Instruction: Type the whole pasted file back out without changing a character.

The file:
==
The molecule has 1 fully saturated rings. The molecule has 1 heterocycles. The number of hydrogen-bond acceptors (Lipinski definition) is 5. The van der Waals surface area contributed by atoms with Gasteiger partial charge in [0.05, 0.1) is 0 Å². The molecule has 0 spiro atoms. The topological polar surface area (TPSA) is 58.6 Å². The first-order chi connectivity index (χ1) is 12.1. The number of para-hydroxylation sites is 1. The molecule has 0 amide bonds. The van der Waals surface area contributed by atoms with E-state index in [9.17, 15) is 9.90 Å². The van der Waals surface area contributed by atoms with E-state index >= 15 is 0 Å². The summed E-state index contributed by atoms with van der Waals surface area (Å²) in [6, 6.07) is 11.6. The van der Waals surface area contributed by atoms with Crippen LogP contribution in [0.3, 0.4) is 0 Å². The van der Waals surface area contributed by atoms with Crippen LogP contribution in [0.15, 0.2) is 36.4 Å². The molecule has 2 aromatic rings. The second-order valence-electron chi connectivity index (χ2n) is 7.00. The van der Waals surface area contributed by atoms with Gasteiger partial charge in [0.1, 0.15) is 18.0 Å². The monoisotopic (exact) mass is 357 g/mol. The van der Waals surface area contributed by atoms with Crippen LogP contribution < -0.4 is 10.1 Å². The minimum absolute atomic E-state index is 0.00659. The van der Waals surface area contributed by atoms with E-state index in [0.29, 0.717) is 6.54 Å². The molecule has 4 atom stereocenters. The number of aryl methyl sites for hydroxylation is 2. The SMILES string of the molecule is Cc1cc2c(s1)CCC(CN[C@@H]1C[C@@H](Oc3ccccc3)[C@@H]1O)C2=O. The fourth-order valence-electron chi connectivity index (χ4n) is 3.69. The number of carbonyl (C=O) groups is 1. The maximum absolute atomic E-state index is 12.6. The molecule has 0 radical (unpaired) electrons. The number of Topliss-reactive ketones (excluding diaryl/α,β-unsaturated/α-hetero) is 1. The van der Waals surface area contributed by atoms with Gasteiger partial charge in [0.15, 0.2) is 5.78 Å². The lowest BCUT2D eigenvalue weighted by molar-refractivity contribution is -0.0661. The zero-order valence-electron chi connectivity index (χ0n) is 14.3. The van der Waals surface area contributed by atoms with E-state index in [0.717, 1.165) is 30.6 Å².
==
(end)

The molecule has 1 fully saturated rings. The molecule has 1 heterocycles. The number of hydrogen-bond acceptors (Lipinski definition) is 5. The van der Waals surface area contributed by atoms with Gasteiger partial charge in [0.05, 0.1) is 0 Å². The molecule has 0 spiro atoms. The topological polar surface area (TPSA) is 58.6 Å². The first-order chi connectivity index (χ1) is 12.1. The number of para-hydroxylation sites is 1. The molecule has 0 amide bonds. The van der Waals surface area contributed by atoms with E-state index in [9.17, 15) is 9.90 Å². The van der Waals surface area contributed by atoms with E-state index >= 15 is 0 Å². The summed E-state index contributed by atoms with van der Waals surface area (Å²) in [6, 6.07) is 11.6. The van der Waals surface area contributed by atoms with Crippen LogP contribution in [0.3, 0.4) is 0 Å². The van der Waals surface area contributed by atoms with Crippen LogP contribution in [0.15, 0.2) is 36.4 Å². The molecule has 2 aromatic rings. The second-order valence-electron chi connectivity index (χ2n) is 7.00. The van der Waals surface area contributed by atoms with Gasteiger partial charge in [0.1, 0.15) is 18.0 Å². The monoisotopic (exact) mass is 357 g/mol. The van der Waals surface area contributed by atoms with Crippen LogP contribution < -0.4 is 10.1 Å². The minimum absolute atomic E-state index is 0.00659. The van der Waals surface area contributed by atoms with E-state index in [0.29, 0.717) is 6.54 Å². The molecule has 4 atom stereocenters. The number of aryl methyl sites for hydroxylation is 2. The SMILES string of the molecule is Cc1cc2c(s1)CCC(CN[C@@H]1C[C@@H](Oc3ccccc3)[C@@H]1O)C2=O. The fourth-order valence-electron chi connectivity index (χ4n) is 3.69. The number of carbonyl (C=O) groups is 1. The maximum absolute atomic E-state index is 12.6. The molecule has 0 radical (unpaired) electrons. The number of Topliss-reactive ketones (excluding diaryl/α,β-unsaturated/α-hetero) is 1. The van der Waals surface area contributed by atoms with Gasteiger partial charge in [0.15, 0.2) is 5.78 Å². The lowest BCUT2D eigenvalue weighted by molar-refractivity contribution is -0.0661. The zero-order valence-electron chi connectivity index (χ0n) is 14.3. The van der Waals surface area contributed by atoms with E-state index in [0.717, 1.165) is 30.6 Å².